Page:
Well since you adopted him who knows whats actually in his genetic make up, he may not have any American Pit Bull Terrier in him whats so ever.. It is very common for shelters of all sorts to mislabel dogs as they are not dog breed experts, they best guess the breed and move on. Now i am not saying your dog has no APBT
in him however the likely hood is low as APBT
's as a whole are not only very careful as to who their pups go to but also rarely escape and mate with an unknown dog to end up at the shelter.. It doesn't NOT happen but its low compared to other dogs.. Usually American Bully/mixes, American Staffordshire Terrier/mixes and Staffordshire Bull Terrier/mixes are the more common of breeds to end up at the shelter in terms of dog breeds that fall under the "Pit Bull" radar.. It can also be said that Boxer mixes can mimic very closely to the fore-mentioned breeds and can easily confuse someone who hasn't been dealing with this particular breed for years.
Now with that said its all about genetics in terms of how conditioned/toned/etc your pup can be. While most dogs can get in relatively great shape no one dog is created equal. Some dogs can be conditioned and have "lots of muscle" with very little effort involved, others can be worked every day for a few hours and never really have a conditioned body. Fit, yes but not conditioned in the sense of the word.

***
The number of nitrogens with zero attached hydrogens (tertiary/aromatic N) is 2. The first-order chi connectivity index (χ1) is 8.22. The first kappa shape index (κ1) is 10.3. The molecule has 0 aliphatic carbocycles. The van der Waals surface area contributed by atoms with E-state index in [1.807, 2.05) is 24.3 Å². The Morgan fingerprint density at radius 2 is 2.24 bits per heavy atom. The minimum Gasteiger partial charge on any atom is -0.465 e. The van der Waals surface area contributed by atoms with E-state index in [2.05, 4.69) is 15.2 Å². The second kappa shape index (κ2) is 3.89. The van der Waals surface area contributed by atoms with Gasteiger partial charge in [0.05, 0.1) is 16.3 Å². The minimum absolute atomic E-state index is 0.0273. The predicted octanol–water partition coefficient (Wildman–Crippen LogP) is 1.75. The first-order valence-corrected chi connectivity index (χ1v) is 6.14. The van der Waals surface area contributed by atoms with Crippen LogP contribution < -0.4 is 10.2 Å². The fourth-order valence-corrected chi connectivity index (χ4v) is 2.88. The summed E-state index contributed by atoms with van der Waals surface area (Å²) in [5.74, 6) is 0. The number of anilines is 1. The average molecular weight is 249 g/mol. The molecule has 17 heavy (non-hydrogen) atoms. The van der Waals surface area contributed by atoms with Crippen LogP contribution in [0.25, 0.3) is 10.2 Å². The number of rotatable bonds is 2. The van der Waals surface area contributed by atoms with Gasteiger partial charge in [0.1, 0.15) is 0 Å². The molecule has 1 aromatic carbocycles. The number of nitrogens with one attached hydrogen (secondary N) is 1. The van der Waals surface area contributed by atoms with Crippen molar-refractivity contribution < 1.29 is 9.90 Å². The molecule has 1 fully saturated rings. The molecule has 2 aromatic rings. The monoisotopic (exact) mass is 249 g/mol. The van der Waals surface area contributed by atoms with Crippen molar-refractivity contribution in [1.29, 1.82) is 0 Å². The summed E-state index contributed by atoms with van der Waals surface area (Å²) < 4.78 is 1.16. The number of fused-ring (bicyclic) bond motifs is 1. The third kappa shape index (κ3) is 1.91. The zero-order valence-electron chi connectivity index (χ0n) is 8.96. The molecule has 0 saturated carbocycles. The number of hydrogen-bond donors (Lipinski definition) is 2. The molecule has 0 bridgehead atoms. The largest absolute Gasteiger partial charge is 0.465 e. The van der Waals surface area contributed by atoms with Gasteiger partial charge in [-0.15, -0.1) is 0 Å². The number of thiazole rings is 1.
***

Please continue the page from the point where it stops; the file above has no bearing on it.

Flirt pole, spring pole, hand walking, swimming, tread mill, jogging/running, etc can all create a well conditioned, properly fit dog. The key is to know your dogs limits and not over stress the body, often with these dogs you will have to force them to quit any given exercise as they tend to forget the meaning of "slow down" and once they are going its full steam ahead. You also want to play around with various exercises until you start to notice results, not one dog is alike in that what works for one may not work for another.. Again, a big part of this is genetics but also the drive and over all will of the dog will vary. Some love flirt/spring poles, others look at it and move on. Some love swimming, others would rather just drink the water.
Pace yourself and your pup, never start out hard and ease the transition from little exercise to a good load. Especially in the beginning you want to make sure you allow some down days where little exercise is given, you never want to over work your dog as this can result in injury..